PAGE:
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Common Sample Rates
#1
Who here wonders why was it made so that multiples of 5512 (11025, 22050, 44100) are commonly used sample rates as far as we can remember?

I ask because I always found them to beĀ unusual numbers compared to multiples of 8000 (16000, 32000).

Was it done to get justĀ a tiny bit of extra quality? It's the best reason I can think of.
Grabbed by the Ghoulies is a good game.

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#2
Sad that no-one ever replied to this. Probably due to history dating back to audio CDs. Makes sense to have sample rates that divide nicely into 44.1kHz.

https://en.wikipedia.org/wiki/44,100_Hz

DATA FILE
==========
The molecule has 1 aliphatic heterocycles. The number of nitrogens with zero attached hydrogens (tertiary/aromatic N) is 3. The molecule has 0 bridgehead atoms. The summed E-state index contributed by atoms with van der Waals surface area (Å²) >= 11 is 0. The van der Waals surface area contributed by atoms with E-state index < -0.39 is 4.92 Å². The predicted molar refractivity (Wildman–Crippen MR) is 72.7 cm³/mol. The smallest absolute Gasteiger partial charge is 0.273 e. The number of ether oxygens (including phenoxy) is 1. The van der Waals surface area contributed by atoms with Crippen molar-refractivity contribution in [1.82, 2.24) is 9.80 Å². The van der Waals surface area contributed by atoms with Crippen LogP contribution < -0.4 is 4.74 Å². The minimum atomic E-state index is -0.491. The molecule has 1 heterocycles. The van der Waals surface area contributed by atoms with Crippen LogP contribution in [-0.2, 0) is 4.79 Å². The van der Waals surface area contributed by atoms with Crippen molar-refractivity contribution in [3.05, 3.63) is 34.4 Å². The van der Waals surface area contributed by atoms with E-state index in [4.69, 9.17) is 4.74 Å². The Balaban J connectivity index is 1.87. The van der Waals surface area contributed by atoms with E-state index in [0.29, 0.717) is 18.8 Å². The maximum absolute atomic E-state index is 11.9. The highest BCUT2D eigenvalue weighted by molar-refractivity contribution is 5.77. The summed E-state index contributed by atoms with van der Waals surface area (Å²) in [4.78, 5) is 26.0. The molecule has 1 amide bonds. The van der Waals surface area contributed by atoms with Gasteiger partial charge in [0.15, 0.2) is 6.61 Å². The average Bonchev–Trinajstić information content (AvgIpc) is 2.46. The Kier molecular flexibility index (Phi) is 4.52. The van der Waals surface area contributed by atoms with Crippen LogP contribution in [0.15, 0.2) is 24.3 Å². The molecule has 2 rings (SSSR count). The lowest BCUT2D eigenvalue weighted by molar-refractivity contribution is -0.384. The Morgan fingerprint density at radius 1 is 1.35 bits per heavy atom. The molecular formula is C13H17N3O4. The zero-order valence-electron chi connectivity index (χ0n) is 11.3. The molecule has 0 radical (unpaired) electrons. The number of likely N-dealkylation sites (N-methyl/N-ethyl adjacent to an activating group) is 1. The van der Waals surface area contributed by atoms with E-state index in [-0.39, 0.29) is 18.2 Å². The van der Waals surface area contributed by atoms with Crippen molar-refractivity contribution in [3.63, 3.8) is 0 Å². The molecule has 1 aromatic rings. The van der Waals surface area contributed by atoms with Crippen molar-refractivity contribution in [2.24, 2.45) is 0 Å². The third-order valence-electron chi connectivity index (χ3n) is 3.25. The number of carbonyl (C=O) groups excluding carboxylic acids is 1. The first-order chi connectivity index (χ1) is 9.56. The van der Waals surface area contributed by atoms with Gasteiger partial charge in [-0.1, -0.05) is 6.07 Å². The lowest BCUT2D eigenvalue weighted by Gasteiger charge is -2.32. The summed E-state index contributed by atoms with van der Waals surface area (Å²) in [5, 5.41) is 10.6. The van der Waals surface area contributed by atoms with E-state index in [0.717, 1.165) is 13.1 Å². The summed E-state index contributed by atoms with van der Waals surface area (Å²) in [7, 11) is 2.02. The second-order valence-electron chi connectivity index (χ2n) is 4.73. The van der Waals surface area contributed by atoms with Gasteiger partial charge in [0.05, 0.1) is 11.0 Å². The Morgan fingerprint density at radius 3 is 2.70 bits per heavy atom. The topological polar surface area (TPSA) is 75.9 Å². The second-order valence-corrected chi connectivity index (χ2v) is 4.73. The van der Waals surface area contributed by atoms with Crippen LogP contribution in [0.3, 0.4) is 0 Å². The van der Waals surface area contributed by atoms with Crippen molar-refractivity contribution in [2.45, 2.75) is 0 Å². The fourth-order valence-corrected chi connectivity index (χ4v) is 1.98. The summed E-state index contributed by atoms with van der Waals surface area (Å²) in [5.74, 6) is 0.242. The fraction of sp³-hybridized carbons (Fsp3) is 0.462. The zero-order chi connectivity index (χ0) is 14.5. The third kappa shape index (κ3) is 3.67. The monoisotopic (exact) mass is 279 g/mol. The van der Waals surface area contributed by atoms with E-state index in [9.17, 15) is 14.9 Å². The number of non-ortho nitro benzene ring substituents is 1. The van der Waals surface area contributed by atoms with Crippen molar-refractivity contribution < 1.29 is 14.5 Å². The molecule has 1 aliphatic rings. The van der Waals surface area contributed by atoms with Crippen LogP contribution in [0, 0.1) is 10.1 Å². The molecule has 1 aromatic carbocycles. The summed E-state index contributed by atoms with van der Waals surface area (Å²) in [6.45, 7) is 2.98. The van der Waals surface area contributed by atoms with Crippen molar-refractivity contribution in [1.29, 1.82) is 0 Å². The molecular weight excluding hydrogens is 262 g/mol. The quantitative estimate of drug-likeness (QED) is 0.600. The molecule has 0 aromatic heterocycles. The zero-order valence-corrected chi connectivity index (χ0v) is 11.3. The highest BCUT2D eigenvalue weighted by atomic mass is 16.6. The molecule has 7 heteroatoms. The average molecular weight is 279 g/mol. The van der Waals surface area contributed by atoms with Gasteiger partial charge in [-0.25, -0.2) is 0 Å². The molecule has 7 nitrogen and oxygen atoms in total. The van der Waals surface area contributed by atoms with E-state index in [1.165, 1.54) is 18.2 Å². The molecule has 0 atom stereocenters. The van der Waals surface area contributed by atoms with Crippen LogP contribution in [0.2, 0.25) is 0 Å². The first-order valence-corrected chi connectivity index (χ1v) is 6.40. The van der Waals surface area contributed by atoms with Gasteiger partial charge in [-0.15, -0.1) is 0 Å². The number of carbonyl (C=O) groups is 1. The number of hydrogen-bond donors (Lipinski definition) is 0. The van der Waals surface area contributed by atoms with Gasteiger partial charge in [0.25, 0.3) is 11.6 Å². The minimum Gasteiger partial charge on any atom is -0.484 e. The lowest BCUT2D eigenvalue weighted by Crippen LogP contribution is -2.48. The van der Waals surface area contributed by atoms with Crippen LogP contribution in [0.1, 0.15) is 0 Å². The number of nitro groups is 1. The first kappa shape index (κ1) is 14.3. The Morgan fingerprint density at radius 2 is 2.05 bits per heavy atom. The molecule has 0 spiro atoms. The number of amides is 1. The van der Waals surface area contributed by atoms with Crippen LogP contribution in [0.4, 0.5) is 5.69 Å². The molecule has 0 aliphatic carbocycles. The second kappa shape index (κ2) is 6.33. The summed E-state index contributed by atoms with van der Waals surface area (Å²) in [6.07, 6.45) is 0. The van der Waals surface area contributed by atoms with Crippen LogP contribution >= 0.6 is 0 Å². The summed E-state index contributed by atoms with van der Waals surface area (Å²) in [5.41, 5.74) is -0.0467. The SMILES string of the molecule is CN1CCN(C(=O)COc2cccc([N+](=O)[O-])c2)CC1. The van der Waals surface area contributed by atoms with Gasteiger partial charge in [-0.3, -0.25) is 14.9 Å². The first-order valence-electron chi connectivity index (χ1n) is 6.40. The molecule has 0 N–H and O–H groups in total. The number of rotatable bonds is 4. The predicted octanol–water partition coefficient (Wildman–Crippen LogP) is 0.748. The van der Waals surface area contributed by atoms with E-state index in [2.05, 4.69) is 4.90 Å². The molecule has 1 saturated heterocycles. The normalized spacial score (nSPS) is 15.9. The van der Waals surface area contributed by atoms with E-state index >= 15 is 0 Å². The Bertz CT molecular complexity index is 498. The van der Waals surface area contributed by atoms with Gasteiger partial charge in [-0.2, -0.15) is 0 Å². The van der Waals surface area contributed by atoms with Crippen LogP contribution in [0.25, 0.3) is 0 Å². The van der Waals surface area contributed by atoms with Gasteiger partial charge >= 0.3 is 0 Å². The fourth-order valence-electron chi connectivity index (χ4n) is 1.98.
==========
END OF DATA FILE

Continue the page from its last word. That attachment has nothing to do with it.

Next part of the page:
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#3
As for 44,100 Hz:

https://volga.eng.yale.edu/teaching-reso...pplication


Quote:The exact sampling rate of 44.1 kHz was inherited from a method of converting digital audio into an analog video signal for storage on U-matic video tape, which was the most affordable way to transfer data from the recording studio to the CD manufacturer at the time the CD specification was being developed. The device that turns an analog audio signal into PCM audio, which in turn is changed into an analog video signal is called a PCM adaptor. This technology could store six samples (three samples per stereo channel) in a single horizontal line. A standard NTSC video signal has 245 usable lines per field, and 59.94 fields/s, which works out at 44,056 samples/s/stereo channel. Similarly, PAL has 294 lines and 50 fields, which gives 44,100 samples/s/stereo channel.

Jeffrey Nadrich
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